The schools reported that the current 3 percent vacancy rate among nursing faculty will balloon to 23.6 percent by 2008 because of expected See NURSING, 12A terms with his departure from politics. Sharon's political heir, Ehud Olmert, quickly took the reins as acting prime Sharon minister after Sharon's Jan. 4 stroke and appears poised to lead Sharon's centrist Kadima Party to victory in March 28 elections. Sharon was rushed to surgery Saturday morning after doctors, who had noticed abdominal swelling, conducted a CT scan and a laparoscopy, or insertion of a small camera through the aMominal walL 7 I ii 1 -y -r from William Carey College in Hattiesburg, opening the door fjor her to take a job that pays an average of $47,220 a year in Mississippi. Teaching at a university would require Strom to have at least a master's degree.

And then she'd earn less money than she would with dressed up in your finest clothes," said Allean Barnes, 81, whose husband, Milton Barnes owned the business that opened in 1939. And when the Embassy Club burned in 1958, Milton Barnes Sr. built a new business and named it the Hi Hat Club. The Hi Hat built on the Embassy's 19-year tradition and became a popular attraction until it closed in 1993. Today, the old club building is occupied by Personal Dimensions, a laundry service and gift shop one of the few businesses that remain open in See PALMER'S, 13A Inside today Islamic outrage Iran's hard-line president on Saturday accused the United States and Europe of being "hostages of Zionism." Story, 10A if Old Airport Road far" Photo by MATTHEW BUSH Hattiesburg American Lillie Easton stands in front of St.

John United Methodist Church in Palmer's Crossing. The church hosted the first Freedom Summer classes in 1964. Related story, 13A liiZI BLACK HISTORY II Neighborhood focus: Palmer's Crossing Black communities, then and now To commemorate Black History Month, the HatHesburgAmerican is telling the story of historic black reightorhoods in the Pine Belt Feb. 5: Sheeplo Feb. 6: Kelly Settlement Today: Palmer's Crossing Feb.

19: East Jerusalem Feb. 26: Mobile Bouie INSIDE Freedom Summer blossomed in Palmer's Crossing church, 13A Bush on Medicare President Bush said the new prescription drug benefit is helping a large majority of Medicare beneficiaries, while acknowledging that some patients have experienced problems. Story, 5A Deaths Nancy H.Anderson Loyd Coker Catherine Jobin Leonard Maxwell Velma McDonald Esma W.Miller John Clyde Nelson Sr. Full obituaries, 2C Sharon undergoes emergency surgery By Nikki Davis Maute American Staff Writer Crowds packed into brown vinyl booths or around small cafe-sized tables on the floor of the Embassy Club just to see J3. King, James Brown or Fats Domino perform.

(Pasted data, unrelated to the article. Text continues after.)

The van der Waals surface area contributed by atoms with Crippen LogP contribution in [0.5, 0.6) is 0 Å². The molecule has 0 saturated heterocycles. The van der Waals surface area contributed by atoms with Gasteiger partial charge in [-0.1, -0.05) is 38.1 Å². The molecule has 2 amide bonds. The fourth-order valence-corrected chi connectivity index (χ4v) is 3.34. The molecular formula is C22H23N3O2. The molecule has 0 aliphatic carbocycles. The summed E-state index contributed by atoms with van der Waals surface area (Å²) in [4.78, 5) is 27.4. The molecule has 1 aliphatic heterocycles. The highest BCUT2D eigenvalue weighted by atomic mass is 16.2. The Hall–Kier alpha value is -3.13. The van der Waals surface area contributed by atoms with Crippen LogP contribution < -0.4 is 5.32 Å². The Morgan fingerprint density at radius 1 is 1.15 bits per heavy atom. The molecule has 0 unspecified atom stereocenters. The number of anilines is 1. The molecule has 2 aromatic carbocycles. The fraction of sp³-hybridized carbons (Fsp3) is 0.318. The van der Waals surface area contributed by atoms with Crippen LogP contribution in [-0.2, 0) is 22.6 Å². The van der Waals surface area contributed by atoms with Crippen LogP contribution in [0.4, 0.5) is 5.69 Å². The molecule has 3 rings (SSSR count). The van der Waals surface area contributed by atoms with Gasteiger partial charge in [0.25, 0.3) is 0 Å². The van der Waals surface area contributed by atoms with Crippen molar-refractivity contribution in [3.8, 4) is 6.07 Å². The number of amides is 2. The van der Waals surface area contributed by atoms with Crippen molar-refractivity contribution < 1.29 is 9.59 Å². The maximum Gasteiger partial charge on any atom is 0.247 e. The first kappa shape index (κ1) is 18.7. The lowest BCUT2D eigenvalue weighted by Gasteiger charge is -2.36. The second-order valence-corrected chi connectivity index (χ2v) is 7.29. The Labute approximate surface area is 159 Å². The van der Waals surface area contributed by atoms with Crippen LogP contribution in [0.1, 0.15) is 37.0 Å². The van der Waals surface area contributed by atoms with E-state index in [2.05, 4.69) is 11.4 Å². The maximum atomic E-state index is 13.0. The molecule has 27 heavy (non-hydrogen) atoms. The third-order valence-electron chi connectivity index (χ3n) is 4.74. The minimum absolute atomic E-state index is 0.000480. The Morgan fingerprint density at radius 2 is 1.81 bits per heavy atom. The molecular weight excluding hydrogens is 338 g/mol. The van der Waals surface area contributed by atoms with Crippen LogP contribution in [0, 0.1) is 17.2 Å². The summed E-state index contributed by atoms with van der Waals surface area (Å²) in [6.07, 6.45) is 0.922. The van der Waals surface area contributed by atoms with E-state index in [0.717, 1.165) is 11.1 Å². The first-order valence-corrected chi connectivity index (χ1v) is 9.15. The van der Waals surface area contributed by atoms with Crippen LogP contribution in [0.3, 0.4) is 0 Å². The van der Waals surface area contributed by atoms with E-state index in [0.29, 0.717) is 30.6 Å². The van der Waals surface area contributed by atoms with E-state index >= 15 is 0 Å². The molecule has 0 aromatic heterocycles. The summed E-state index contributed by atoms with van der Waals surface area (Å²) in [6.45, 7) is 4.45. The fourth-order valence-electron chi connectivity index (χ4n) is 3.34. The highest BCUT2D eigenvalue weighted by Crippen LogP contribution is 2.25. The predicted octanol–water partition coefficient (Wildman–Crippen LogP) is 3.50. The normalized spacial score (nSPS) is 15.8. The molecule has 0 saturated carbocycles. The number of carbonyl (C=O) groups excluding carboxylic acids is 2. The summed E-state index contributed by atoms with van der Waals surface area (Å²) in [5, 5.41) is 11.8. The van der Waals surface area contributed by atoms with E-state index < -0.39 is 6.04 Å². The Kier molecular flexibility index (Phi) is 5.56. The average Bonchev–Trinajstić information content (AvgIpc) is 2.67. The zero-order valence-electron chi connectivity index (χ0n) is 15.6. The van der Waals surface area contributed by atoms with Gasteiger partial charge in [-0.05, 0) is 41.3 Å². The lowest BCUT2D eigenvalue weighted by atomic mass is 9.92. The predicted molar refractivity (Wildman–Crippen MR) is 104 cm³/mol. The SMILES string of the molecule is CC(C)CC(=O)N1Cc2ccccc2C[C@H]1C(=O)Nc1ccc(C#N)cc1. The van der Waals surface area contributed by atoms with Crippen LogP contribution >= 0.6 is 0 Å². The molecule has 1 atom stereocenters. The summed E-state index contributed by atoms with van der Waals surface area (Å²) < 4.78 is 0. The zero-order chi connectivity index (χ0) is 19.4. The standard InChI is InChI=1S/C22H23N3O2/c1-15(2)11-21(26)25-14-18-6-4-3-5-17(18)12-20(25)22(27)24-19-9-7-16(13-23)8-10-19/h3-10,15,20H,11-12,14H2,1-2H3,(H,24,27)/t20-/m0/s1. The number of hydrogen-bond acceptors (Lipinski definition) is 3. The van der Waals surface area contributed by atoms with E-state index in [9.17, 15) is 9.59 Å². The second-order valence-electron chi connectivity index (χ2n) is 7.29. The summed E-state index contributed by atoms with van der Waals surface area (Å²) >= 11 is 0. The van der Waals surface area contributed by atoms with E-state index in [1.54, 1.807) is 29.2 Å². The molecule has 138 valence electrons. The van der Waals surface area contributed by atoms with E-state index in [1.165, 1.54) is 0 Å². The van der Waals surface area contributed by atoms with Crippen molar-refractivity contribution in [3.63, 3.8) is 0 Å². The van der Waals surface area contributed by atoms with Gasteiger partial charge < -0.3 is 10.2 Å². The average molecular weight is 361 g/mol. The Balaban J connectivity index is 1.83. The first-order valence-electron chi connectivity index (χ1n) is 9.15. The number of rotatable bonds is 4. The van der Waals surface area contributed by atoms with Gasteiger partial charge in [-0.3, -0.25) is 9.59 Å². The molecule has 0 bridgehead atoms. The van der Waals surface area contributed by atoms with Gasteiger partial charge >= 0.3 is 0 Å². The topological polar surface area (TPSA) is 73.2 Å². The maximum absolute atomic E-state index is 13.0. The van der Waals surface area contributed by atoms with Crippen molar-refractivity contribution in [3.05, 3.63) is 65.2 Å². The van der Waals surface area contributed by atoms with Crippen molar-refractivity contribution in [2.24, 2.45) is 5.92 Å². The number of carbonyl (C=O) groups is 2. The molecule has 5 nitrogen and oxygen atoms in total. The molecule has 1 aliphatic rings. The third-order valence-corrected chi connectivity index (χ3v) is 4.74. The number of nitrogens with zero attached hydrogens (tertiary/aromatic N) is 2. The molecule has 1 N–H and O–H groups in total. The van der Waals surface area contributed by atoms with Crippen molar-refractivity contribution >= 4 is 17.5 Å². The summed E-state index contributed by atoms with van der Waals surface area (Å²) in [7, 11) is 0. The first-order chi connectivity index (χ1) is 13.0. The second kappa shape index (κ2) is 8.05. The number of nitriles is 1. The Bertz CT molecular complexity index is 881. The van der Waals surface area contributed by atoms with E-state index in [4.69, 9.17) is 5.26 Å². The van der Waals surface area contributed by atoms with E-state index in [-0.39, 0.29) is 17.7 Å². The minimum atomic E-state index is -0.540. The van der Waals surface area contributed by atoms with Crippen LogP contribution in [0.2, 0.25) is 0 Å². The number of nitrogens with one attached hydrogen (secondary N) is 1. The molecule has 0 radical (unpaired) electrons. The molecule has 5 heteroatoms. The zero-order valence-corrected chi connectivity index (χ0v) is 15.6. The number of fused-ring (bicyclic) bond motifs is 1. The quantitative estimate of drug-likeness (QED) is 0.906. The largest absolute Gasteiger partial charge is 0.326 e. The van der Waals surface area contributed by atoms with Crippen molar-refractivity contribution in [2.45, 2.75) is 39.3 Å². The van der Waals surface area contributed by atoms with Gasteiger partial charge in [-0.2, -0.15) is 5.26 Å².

It was the 1950s. The Embassy Club was in its heyday a main attraction in Palmer's Crossing, drawing visitors to tie predominantly black community just south of Hattiesburg between U.S. 49 and James Street. "It was a big event when these entertainers came and you Opinion Should the Mississippi Legislature pass a bill that uinulH rraata an QUI5T10N office to oversee CKJy(J, the use of state zn'P vehicles? Cast your vote at www.hattiesburg Index Amies Mata-2D Local tosiness3C Bridge 20 Pine Belt 1C Calendar 2C Mcvielstings 5C Crime 9cene 2C Opinion- 11C Crossword -2D Sports 1-8B '40901 "099O2' The Associated Press JERUSALEM Doctors removed nearly 2 feet of Ariel Sharon's large intestines Saturday during emergency surgery, his seventh operation since suffering a debilitating stroke last month. Surgeons managed to stabilize the comatose Israeli prime minister after initially fearing for his life, but the latest complication makes it even more unlikely he will recover.

Israelis closely followed their 77-year-old leader's latest ordeal, with TV stations repeatedly breaking into regular programming for updates, but the country already has come to Surgeons detected naiotic -or dead tissue in the bowels and removed 20 inches of his large intestine, Hadassah Hospital Director Dr. Shlomo Mor-Yosef said. The necrosis was caused either by infection or a drop in the blood supply to the btestines, something common in comatose patients, the hospital director said. Mor-Yosef said doctors did not find blocked blood vessels. Mor-Yosef said Saturday's surgery was relatively simple, and that Sharon's main medical problem continues to be the coma.

Asked whether Sharon could come out of the coma, Mor-Yosef said: "All possibilities remain open, but with each Aft tS) GmmiM Wm Each Thursday Night, from 5-9 p.m. af? orrest Co. Multi PurmstPcenter For more information about the Forrest County Riding Club, call 601-583-7500 1.